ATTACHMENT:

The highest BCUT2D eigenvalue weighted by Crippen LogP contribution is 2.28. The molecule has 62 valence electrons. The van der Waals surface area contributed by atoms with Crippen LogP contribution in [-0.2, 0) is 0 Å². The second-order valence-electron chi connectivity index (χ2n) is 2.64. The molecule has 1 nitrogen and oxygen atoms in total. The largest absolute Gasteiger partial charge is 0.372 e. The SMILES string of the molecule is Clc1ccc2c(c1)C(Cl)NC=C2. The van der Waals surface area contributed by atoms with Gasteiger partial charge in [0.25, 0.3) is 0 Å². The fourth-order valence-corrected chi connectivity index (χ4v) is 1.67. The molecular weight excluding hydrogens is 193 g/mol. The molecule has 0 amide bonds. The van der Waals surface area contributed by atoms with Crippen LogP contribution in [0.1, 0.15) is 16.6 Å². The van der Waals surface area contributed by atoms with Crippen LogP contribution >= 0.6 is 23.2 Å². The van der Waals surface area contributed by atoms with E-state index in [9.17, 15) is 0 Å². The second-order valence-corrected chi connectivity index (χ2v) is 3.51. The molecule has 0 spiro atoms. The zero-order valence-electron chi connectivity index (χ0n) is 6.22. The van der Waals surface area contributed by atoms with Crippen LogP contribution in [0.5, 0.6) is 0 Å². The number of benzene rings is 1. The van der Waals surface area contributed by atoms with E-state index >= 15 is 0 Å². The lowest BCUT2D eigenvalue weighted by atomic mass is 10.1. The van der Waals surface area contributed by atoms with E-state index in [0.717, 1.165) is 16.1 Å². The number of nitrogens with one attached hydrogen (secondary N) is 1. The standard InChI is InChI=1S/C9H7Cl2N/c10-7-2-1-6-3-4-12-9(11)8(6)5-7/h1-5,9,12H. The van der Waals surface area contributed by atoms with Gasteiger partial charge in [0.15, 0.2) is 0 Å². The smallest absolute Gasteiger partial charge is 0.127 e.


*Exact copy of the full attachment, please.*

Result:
The highest BCUT2D eigenvalue weighted by Crippen LogP contribution is 2.28. The molecule has 62 valence electrons. The van der Waals surface area contributed by atoms with Crippen LogP contribution in [-0.2, 0) is 0 Å². The second-order valence-electron chi connectivity index (χ2n) is 2.64. The molecule has 1 nitrogen and oxygen atoms in total. The largest absolute Gasteiger partial charge is 0.372 e. The SMILES string of the molecule is Clc1ccc2c(c1)C(Cl)NC=C2. The van der Waals surface area contributed by atoms with Gasteiger partial charge in [0.25, 0.3) is 0 Å². The fourth-order valence-corrected chi connectivity index (χ4v) is 1.67. The molecular weight excluding hydrogens is 193 g/mol. The molecule has 0 amide bonds. The van der Waals surface area contributed by atoms with Crippen LogP contribution in [0.1, 0.15) is 16.6 Å². The van der Waals surface area contributed by atoms with Crippen LogP contribution >= 0.6 is 23.2 Å². The van der Waals surface area contributed by atoms with E-state index in [9.17, 15) is 0 Å². The second-order valence-corrected chi connectivity index (χ2v) is 3.51. The molecule has 0 spiro atoms. The zero-order valence-electron chi connectivity index (χ0n) is 6.22. The van der Waals surface area contributed by atoms with Crippen LogP contribution in [0.5, 0.6) is 0 Å². The number of benzene rings is 1. The van der Waals surface area contributed by atoms with E-state index >= 15 is 0 Å². The lowest BCUT2D eigenvalue weighted by atomic mass is 10.1. The van der Waals surface area contributed by atoms with E-state index in [0.717, 1.165) is 16.1 Å². The number of nitrogens with one attached hydrogen (secondary N) is 1. The standard InChI is InChI=1S/C9H7Cl2N/c10-7-2-1-6-3-4-12-9(11)8(6)5-7/h1-5,9,12H. The van der Waals surface area contributed by atoms with Gasteiger partial charge in [0.15, 0.2) is 0 Å². The smallest absolute Gasteiger partial charge is 0.127 e.